At the bottom of the Osa fjord there is a cultural landscape marked by great contrasts; the wide terraces and the river delta at the fjord contrast with the steep hillsides in the background, where Norddalen leads up to the mountain. There are two farms here. Osa and Sævartveit – the farm at the river mouth and the hollow by the sea.
The heath landscape on outer Lygra, Utluro and Lurekalven will in future become part of a landscape protection area, to be maintained through traditional activities with year-round outdoor sheep, grazing and burning. The West Norwegian heath country belongs to a large North Atlantic coastal landscape stretching from the Bay of Biscay to the Lofoten islands.
In the sunny, steep fjord landscape along Sørfjorden on the east side of Osterøy is the farm Havrå. The small “hamlet” is one of the few undisturbed farming communities that gives us the impression of the large communal yards in West Norway in the 1700s, with houses built close together and strips of arable land.
The old hostelry centres were strategically placed with good harbours and anchoring conditions where people travelled. GODØYSUND, or Gøysundet, as it was called, was in the middle of Tysnes Parish, with easy access from the sea, also for the local population. Gøysundet is amongst the oldest hostelries in Sunnhordland.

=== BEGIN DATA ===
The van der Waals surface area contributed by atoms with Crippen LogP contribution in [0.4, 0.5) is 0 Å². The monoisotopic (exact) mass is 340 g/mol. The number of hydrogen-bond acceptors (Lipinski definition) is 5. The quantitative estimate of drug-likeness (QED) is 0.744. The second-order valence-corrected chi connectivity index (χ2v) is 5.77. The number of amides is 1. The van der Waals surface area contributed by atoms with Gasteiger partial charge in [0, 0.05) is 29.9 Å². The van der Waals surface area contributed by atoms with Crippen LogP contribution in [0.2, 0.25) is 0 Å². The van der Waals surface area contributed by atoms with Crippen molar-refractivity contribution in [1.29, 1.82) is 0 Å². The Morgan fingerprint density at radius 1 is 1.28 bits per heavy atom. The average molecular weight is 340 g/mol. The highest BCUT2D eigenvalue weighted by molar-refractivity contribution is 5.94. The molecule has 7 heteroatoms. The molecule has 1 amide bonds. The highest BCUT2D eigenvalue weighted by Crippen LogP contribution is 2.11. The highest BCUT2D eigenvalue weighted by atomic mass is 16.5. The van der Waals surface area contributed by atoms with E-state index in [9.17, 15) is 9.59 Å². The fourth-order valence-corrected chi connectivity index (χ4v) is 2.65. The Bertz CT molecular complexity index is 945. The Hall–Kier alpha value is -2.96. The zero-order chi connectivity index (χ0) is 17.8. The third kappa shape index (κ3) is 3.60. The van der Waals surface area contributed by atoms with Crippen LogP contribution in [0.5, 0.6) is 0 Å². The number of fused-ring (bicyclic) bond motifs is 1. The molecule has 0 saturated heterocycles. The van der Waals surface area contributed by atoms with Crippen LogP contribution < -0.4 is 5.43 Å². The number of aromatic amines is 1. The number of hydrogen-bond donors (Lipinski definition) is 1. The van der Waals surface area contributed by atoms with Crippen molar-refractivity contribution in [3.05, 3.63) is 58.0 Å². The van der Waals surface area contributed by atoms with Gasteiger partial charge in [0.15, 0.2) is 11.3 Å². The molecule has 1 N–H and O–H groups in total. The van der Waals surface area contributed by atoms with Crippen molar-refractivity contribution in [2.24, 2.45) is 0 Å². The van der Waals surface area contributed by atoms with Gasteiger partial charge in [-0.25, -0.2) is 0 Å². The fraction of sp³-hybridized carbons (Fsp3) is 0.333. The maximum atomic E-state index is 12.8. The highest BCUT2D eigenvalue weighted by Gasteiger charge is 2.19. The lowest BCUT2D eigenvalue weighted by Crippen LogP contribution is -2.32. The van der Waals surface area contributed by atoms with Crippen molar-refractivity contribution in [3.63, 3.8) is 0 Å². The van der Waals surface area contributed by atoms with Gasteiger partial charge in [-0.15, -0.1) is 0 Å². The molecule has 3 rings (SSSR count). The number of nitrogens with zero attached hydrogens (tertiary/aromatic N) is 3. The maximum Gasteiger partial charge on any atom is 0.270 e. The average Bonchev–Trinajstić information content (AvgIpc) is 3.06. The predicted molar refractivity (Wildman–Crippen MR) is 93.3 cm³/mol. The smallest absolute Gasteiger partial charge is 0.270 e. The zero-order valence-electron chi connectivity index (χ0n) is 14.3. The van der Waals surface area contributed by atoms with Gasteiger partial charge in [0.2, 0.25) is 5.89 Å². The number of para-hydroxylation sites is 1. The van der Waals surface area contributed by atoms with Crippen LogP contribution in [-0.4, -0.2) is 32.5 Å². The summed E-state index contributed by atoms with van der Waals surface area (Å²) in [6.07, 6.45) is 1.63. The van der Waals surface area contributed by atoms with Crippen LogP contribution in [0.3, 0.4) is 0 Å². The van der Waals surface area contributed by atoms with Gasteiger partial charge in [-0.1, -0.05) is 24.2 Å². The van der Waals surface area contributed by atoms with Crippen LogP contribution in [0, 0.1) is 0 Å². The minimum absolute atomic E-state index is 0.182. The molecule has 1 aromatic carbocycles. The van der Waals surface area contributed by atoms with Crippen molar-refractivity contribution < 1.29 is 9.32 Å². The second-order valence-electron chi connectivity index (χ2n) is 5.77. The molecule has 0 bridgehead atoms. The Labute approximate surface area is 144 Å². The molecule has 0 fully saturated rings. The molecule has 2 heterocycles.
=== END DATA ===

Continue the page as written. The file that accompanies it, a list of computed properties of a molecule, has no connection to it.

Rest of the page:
Stalheim is situated between Stalheimsfossen and Sivlefossen, in a community with the farms Sivle and Brekke. The most likely explanation of the name is “the farm by Stadall”, from “standa” (stand), probably with background in the steep Stalheimskleivi. The farm has for a long time been divided into several units. At Stalheim there has been a transport exchange from the Middle Ages and the farm has been a postal farm since 1647.
Fyksesundet and Botnagrenda present a fine experience of the landscape and cultural history; a geographically isolated local settlement with extensive cultural contact with the outside world.
The farm Nes lies directly inside Mundheim on a forested headland in the fjord between Mundheimsvika and Bondesundet, a farm with an attractive and well-kept cultural landscape.
The pioneering tourists in the 1830s-40s brought a momentum in the tourist traffic to the fjord and mountain country Norway. At the time Odda was a hidden Shangri-La at the bottom of Sørfjorden; the farm and the church on the green headland at the fjord. But when the steamship traffic opened the fjord landscape for tourism, in a few years Odda parish in Søndre Bergenhus County became the focal point for travellers in West Norway.
When sergeant Peder Larsen Børsem from Strandebarm was “demobilised” in 1721, following the large Nordic War, he married the Bergen lady Elisabeth Schrøder and settled as innkeeper at Utne with a letter of privilege from the county governor dated 29 October 1722.